The secret to a smooth touchdown was slowly transitioning to a level attitude just above the water, locking the correct attitude (slightly nose high), and then waiting, using imperceptibly small power corrections to vary height if necessary. Once water contact is made (at the step of the floats), power is immediately reduced to idle and the yoke smoothly but fairly rapidly pulled all the way aft. The anaemic blaring of the stall horn marked the transition from flying aircraft to boat, and the "water roll" a fraction of that on land. What was really also interesting was how the aircraft behaved during this change – as the nose came down, it paused momentarily just above the horizontal, and then settled fully on the water, gracefully like a swan.

From boat to plane

After demonstrating the three taxi phases, Adam then handed over to me for my first water take-off. Notwithstanding this was my first time, I found over the course of the day during take-off with all 310 horses alive it is more a matter of persuading the aircraft to do something than forcing it (the same with any aircraft – I wish I had this appreciation during my ham-fisted days learning to fly!).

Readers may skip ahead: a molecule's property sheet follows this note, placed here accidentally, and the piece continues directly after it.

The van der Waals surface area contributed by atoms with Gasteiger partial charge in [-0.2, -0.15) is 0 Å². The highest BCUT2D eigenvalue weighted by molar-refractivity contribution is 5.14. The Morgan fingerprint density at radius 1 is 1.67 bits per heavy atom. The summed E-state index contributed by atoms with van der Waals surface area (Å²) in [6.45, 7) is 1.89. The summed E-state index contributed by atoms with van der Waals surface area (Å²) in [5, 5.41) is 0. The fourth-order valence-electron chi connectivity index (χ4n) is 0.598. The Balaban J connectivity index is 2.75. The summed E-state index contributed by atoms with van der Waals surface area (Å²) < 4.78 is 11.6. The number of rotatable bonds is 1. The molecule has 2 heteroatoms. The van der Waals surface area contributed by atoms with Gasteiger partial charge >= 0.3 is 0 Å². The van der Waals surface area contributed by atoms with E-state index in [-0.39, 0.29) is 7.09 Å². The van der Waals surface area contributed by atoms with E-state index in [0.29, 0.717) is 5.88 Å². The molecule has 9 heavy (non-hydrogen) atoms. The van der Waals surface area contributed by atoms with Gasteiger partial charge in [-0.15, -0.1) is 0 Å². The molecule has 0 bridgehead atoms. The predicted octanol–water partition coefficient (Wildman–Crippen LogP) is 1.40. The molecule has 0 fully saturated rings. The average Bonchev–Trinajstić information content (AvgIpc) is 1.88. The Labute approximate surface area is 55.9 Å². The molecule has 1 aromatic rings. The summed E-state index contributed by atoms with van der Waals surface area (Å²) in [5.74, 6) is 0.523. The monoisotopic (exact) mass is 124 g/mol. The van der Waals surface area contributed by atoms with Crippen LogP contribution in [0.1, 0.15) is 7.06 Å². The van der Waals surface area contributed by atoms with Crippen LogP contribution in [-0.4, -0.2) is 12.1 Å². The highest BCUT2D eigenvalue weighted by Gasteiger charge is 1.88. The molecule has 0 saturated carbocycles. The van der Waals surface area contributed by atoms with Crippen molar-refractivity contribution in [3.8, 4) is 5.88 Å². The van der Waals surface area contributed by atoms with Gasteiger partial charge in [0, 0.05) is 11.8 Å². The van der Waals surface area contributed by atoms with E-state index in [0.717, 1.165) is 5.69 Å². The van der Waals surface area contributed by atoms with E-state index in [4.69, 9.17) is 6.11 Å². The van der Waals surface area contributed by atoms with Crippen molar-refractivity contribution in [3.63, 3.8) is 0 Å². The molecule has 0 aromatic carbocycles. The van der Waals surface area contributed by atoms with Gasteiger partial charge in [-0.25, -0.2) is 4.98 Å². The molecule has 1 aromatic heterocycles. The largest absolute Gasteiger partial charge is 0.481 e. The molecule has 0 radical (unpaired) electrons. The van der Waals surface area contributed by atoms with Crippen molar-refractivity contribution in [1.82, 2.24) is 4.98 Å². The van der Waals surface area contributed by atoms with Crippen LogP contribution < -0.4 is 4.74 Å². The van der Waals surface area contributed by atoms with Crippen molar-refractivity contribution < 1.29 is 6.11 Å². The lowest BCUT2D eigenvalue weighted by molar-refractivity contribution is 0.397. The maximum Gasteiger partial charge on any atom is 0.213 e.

With full power applied and the stick fully aft, the nose immediately rises. What is really interesting is that the nose then dips slightly, then markedly rises more steeply – like a stallion pawing at the ground. This is the sign to push the stick slowly forward to coax the nose down. As speed gradually increases, hydrodynamic drag increases rapidly, reaching a peak at around 30 kts, and then almost as rapidly decreasing (the ‘hump’). Gentle and increasing back pressure is required as speed increases to keep the attitude level.

As the wings generate greater lift from the increasing speed, weight is transferred from the floats and the aircraft lifts onto the "step". Patience (and space) is then needed to allow the aircraft to reach flying speed and break from the water. The transition from boat to aircraft is complete.